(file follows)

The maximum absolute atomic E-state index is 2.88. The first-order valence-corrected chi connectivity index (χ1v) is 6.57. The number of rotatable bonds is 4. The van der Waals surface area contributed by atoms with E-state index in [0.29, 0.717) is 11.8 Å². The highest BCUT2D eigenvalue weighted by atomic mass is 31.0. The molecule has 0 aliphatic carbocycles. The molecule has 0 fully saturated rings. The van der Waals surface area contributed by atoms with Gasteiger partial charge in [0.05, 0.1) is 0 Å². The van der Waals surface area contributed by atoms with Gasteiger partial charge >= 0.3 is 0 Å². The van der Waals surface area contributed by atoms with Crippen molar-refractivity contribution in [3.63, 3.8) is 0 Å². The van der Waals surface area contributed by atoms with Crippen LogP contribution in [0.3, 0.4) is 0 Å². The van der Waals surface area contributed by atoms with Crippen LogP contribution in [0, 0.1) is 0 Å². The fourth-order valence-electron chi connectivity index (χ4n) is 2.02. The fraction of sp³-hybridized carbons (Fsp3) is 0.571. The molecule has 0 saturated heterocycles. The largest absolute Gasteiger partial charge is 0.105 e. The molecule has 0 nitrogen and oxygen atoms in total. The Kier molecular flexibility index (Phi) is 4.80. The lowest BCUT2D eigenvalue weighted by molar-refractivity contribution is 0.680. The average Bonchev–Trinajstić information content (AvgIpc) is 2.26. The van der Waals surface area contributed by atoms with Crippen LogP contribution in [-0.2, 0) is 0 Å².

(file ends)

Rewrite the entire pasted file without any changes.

The maximum absolute atomic E-state index is 2.88. The first-order valence-corrected chi connectivity index (χ1v) is 6.57. The number of rotatable bonds is 4. The van der Waals surface area contributed by atoms with E-state index in [0.29, 0.717) is 11.8 Å². The highest BCUT2D eigenvalue weighted by atomic mass is 31.0. The molecule has 0 aliphatic carbocycles. The molecule has 0 fully saturated rings. The van der Waals surface area contributed by atoms with Gasteiger partial charge in [0.05, 0.1) is 0 Å². The van der Waals surface area contributed by atoms with Gasteiger partial charge >= 0.3 is 0 Å². The van der Waals surface area contributed by atoms with Crippen molar-refractivity contribution in [3.63, 3.8) is 0 Å². The van der Waals surface area contributed by atoms with Crippen LogP contribution in [0.3, 0.4) is 0 Å². The van der Waals surface area contributed by atoms with Crippen LogP contribution in [0, 0.1) is 0 Å². The fourth-order valence-electron chi connectivity index (χ4n) is 2.02. The fraction of sp³-hybridized carbons (Fsp3) is 0.571. The molecule has 0 saturated heterocycles. The largest absolute Gasteiger partial charge is 0.105 e. The molecule has 0 nitrogen and oxygen atoms in total. The Kier molecular flexibility index (Phi) is 4.80. The lowest BCUT2D eigenvalue weighted by molar-refractivity contribution is 0.680. The average Bonchev–Trinajstić information content (AvgIpc) is 2.26. The van der Waals surface area contributed by atoms with Crippen LogP contribution in [-0.2, 0) is 0 Å².